gSpat: Live sound spatialisation using gestural control

2020-05-26T14:43:41Z (GMT) by Balandino Di Donato Jamie Bullock
Sound spatialisation is an important component in interactive performances as well as in game audio and virtual or mixed reality systems. HCI practices are increasingly focused on creating a natural user experience and embodied interaction through gestural control. Body movements that coincide with sounds consist of both performed ‘sound producing‘ gestures, and ancillary and communicative movements. Thus, different gestural typologies may relate to the same audio source. Furthermore, gestures may depend on the context in which they have been expressed; in other words, they can carry different semantic or semiotic meanings in relationship to the situation and environment or reality in which they have been enacted. In order to explore these research themes, we are developing gSPAT: a software and hardware system able to drive live sound spatialisation for interactive audio performance using gestural control based on human-meaningful gesture-sound relationships. The ultimate aim is to provide a highly natural and musically expressive sound spatialisation experience for the performer. Here we describe three experiments conducted to explore the possible directions for the future of gSPAT’s development. The tests employ a range of practice-based and ethnographic research methods to establish applicability, naturalness and usability across a range of approaches to the interaction design of the system.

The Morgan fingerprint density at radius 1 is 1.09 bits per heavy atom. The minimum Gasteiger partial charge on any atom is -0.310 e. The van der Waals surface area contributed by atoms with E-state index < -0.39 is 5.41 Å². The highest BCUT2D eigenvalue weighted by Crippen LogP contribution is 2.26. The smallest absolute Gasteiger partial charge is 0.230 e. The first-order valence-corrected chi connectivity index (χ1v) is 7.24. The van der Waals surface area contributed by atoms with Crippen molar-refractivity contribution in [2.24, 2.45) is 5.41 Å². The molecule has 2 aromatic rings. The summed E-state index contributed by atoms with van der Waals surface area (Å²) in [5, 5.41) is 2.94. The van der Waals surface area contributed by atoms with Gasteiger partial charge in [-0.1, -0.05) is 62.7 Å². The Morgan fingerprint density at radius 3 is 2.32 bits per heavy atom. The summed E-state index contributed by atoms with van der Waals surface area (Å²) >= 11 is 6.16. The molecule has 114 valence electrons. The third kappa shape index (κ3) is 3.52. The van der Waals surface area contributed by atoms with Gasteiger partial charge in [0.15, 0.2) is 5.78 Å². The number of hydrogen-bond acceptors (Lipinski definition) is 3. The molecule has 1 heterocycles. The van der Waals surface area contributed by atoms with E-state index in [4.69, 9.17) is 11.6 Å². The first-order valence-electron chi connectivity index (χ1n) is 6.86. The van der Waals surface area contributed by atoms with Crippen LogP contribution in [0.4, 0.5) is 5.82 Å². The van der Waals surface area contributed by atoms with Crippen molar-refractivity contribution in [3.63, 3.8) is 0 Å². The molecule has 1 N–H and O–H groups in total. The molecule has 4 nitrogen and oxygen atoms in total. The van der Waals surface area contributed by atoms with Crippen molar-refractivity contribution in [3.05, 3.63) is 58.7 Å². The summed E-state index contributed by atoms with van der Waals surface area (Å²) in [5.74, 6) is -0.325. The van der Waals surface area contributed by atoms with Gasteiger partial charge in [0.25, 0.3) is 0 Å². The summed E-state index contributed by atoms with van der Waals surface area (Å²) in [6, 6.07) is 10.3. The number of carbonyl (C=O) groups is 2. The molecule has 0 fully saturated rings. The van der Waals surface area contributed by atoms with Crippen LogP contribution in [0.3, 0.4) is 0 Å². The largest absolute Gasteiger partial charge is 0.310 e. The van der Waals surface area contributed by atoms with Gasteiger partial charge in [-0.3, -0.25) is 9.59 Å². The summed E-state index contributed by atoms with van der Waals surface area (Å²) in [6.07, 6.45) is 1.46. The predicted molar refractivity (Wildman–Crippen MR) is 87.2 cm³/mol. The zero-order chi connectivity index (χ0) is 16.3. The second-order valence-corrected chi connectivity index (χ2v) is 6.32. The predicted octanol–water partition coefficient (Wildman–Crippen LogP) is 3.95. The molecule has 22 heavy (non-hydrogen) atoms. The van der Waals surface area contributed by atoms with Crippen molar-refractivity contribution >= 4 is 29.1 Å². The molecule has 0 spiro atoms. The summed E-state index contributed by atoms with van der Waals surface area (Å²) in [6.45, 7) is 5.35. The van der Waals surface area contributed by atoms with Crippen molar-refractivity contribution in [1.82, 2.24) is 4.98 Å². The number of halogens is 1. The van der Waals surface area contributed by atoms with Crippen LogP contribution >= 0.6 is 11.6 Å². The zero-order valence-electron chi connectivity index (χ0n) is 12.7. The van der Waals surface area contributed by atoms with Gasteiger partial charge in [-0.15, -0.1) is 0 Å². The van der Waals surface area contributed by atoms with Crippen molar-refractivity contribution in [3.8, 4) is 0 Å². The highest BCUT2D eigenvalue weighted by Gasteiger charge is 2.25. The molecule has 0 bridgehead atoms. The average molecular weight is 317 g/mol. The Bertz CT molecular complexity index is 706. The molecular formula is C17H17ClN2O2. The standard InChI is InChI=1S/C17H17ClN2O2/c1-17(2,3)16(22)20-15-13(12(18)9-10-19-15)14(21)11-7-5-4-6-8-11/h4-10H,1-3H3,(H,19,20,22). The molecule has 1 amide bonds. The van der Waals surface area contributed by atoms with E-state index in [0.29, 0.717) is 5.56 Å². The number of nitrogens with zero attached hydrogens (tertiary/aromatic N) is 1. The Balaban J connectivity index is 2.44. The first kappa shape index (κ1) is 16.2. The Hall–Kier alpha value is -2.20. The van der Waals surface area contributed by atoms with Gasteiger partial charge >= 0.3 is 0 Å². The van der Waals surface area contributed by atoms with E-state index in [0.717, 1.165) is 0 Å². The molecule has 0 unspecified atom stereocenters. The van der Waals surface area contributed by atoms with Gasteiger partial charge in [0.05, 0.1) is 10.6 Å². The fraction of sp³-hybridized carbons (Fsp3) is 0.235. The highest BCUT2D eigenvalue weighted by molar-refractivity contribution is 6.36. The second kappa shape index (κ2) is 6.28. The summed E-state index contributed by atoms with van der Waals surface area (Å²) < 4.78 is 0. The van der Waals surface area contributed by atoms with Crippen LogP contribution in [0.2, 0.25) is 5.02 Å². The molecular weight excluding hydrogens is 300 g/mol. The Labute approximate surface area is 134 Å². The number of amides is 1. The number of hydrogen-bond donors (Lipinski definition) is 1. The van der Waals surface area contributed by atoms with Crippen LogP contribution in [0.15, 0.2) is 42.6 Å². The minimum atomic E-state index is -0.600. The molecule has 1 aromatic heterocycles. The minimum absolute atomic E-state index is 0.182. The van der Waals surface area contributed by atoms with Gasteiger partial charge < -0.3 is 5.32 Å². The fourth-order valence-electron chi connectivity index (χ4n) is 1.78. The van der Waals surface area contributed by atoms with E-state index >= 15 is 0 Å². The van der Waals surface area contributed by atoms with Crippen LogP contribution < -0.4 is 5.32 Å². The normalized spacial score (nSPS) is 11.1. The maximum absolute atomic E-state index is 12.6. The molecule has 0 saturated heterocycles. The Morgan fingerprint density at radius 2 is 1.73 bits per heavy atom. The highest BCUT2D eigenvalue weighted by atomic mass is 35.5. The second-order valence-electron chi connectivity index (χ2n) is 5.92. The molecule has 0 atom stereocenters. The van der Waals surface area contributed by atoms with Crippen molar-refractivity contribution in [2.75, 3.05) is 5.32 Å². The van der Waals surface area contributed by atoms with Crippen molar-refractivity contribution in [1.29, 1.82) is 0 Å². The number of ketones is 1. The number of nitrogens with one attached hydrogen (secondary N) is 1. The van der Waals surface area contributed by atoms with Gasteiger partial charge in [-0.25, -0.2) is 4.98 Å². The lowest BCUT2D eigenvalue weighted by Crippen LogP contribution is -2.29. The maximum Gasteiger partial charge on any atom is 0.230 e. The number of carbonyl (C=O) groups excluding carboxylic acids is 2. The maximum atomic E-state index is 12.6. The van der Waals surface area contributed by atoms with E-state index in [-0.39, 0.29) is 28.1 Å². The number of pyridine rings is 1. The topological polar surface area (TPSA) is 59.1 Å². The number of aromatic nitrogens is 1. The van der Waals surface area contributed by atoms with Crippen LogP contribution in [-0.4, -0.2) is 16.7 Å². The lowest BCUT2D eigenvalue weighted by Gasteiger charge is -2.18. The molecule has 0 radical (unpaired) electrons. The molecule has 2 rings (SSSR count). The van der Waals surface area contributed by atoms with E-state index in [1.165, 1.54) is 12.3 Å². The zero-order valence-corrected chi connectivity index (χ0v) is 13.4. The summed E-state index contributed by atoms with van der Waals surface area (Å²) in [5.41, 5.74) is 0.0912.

CC BY-NC 4.0